It’s not hard to read between the lines to see how this frustration is based not in response to how Obama threatens to privilege black people or Muslims, but on the idea that the supremacy of this almost entirely white group of supporters is being challenged. It is not a lack of racial divisions they want, just a lack of divisions that do not benefit them.
Much ado has been made about how America appears to be stuck in a new era of politics marked by a shockingly ugly racial climate. It’s generally thought to have begun in the Obama years, reflected by the Tea Party surge into Congress in 2010 and represented now by Donald Trump’s wild popularity.
Racism, the story goes, has gone from something kept in the dark margins of society and generally frowned upon to something regularly shouted from rooftops with pride. But racial disparities have existed in healthcare, education, poverty rates and on almost every other structural level for as long as this country has existed. Since when is saying something racist more of a problem than maintaining racist structures? Is a climate only “shockingly ugly” if it puts words to shockingly ugly realities that are already here?
It’s not hard to read between the lines to see how this frustration is based not in response to how Obama threatens to privilege black people or Muslims, but on the idea that the supremacy of this almost entirely white group of supporters is being challenged. It is not a lack of racial divisions they want, just a lack of divisions that do not benefit them. And that sentiment was already present.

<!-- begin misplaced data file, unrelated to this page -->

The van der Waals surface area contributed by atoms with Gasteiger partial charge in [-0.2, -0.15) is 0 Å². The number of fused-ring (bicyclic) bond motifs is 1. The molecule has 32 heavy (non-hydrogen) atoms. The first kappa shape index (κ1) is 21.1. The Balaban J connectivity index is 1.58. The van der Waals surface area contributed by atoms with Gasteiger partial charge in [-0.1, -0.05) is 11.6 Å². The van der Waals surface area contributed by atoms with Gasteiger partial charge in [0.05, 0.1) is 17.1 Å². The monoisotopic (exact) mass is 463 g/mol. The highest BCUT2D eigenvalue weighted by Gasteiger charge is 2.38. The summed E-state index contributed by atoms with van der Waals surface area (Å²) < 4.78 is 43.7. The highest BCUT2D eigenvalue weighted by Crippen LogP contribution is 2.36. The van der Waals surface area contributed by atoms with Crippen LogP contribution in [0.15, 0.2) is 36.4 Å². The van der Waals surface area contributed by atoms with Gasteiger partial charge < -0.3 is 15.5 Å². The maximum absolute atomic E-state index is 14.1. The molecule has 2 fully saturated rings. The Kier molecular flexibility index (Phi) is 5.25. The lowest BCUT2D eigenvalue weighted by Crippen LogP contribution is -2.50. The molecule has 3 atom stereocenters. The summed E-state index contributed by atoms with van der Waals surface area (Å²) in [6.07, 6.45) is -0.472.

Yes, it’s true that more attention has been drawn to blatant displays of racism, but attention is necessarily skewed by whatever is popular in the moment.
According to the Bureau of Justice Statistics, hate crimes stayed fairly stagnant from 2004 to 2012, and the number of hate groups have actually fallen in recent years, according to the Southern Poverty Law Center. Though relatively higher now, black unemployment rates have almost always been twice that of white rates.
All this stayed constant through this “new era”, which also saw interracial relationships and their supporters continually increase and a black president reelected with substantial white support. The question, then, is not whether there has been an exacerbation of racial tensions, but rather: why are so many only paying attention now, and are they really paying attention to the things that matter?
Neither Trump nor his supporters’ nasty rhetoric exemplify the most obvious way racism is currently expressed in America. This era’s dominant form of racism is still best epitomized in the disregard – or (feigned) surprise – that it remains. It is in only 16% of white Americans agreeing with the statement that a lot of racism still exists. It is in 63% of white football fans believing that a black player is not a victim of racism when called a thug for celebrating similarly to how his white peers do without being defamed.
It is in how, right now, we frame the conversation about racism in American politics as represented by Trump as “shocking”, “new” or somehow vastly different than any previous iteration, when it is merely a different color lipstick for the same ugly pig.
The truth is white America’s silence around racism is no longer working. Organizations like Black Lives Matter and the Movement for Black Lives refuse to let it, shining light on all of the issues it would prefer to ignore. In its place, a resistance to that challenge to pay attention gains traction. It is reminiscent of the blatantly racist political response to Reconstruction after the civil war, but it is only more of the same.